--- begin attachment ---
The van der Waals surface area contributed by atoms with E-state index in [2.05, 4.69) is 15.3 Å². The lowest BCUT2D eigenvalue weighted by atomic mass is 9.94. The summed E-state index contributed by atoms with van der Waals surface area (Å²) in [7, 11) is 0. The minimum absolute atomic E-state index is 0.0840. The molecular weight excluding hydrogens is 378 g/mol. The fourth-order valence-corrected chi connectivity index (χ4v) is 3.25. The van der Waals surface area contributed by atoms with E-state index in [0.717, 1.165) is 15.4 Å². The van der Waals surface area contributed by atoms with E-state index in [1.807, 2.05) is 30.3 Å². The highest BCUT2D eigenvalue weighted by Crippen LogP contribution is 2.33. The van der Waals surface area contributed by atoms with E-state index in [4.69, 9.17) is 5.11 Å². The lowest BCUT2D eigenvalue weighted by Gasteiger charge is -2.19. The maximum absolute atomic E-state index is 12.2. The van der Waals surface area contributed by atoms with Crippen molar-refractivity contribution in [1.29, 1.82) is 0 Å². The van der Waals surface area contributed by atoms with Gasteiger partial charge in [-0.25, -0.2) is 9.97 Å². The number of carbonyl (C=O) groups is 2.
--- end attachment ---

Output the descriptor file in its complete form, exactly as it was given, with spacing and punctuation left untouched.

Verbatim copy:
The van der Waals surface area contributed by atoms with E-state index in [2.05, 4.69) is 15.3 Å². The lowest BCUT2D eigenvalue weighted by atomic mass is 9.94. The summed E-state index contributed by atoms with van der Waals surface area (Å²) in [7, 11) is 0. The minimum absolute atomic E-state index is 0.0840. The molecular weight excluding hydrogens is 378 g/mol. The fourth-order valence-corrected chi connectivity index (χ4v) is 3.25. The van der Waals surface area contributed by atoms with E-state index in [0.717, 1.165) is 15.4 Å². The van der Waals surface area contributed by atoms with E-state index in [1.807, 2.05) is 30.3 Å². The highest BCUT2D eigenvalue weighted by Crippen LogP contribution is 2.33. The van der Waals surface area contributed by atoms with E-state index in [4.69, 9.17) is 5.11 Å². The lowest BCUT2D eigenvalue weighted by Gasteiger charge is -2.19. The maximum absolute atomic E-state index is 12.2. The van der Waals surface area contributed by atoms with Crippen molar-refractivity contribution in [1.29, 1.82) is 0 Å². The van der Waals surface area contributed by atoms with Gasteiger partial charge in [-0.25, -0.2) is 9.97 Å². The number of carbonyl (C=O) groups is 2.